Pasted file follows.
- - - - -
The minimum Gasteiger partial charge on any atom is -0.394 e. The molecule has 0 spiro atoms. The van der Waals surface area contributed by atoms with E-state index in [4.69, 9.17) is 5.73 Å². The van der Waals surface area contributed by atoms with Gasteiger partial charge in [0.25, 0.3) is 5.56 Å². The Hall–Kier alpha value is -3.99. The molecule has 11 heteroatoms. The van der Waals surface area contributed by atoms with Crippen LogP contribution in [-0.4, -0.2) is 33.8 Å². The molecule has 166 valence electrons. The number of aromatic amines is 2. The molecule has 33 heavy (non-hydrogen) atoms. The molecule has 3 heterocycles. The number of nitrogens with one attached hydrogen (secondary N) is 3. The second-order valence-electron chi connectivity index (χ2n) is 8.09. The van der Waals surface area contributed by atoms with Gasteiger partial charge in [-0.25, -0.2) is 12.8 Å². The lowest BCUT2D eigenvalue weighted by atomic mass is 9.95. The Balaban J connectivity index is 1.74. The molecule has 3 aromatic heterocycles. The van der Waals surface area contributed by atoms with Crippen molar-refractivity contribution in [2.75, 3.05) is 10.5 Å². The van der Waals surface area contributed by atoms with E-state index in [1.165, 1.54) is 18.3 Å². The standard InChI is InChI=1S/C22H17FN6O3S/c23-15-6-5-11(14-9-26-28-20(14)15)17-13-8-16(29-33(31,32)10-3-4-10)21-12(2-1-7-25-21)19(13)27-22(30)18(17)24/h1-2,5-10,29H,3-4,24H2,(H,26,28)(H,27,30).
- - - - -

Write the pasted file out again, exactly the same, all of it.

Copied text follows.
The minimum Gasteiger partial charge on any atom is -0.394 e. The molecule has 0 spiro atoms. The van der Waals surface area contributed by atoms with E-state index in [4.69, 9.17) is 5.73 Å². The van der Waals surface area contributed by atoms with Gasteiger partial charge in [0.25, 0.3) is 5.56 Å². The Hall–Kier alpha value is -3.99. The molecule has 11 heteroatoms. The van der Waals surface area contributed by atoms with Crippen LogP contribution in [-0.4, -0.2) is 33.8 Å². The molecule has 166 valence electrons. The number of aromatic amines is 2. The molecule has 33 heavy (non-hydrogen) atoms. The molecule has 3 heterocycles. The number of nitrogens with one attached hydrogen (secondary N) is 3. The second-order valence-electron chi connectivity index (χ2n) is 8.09. The van der Waals surface area contributed by atoms with Gasteiger partial charge in [-0.25, -0.2) is 12.8 Å². The lowest BCUT2D eigenvalue weighted by atomic mass is 9.95. The Balaban J connectivity index is 1.74. The molecule has 3 aromatic heterocycles. The van der Waals surface area contributed by atoms with Crippen molar-refractivity contribution in [2.75, 3.05) is 10.5 Å². The van der Waals surface area contributed by atoms with E-state index in [1.165, 1.54) is 18.3 Å². The standard InChI is InChI=1S/C22H17FN6O3S/c23-15-6-5-11(14-9-26-28-20(14)15)17-13-8-16(29-33(31,32)10-3-4-10)21-12(2-1-7-25-21)19(13)27-22(30)18(17)24/h1-2,5-10,29H,3-4,24H2,(H,26,28)(H,27,30).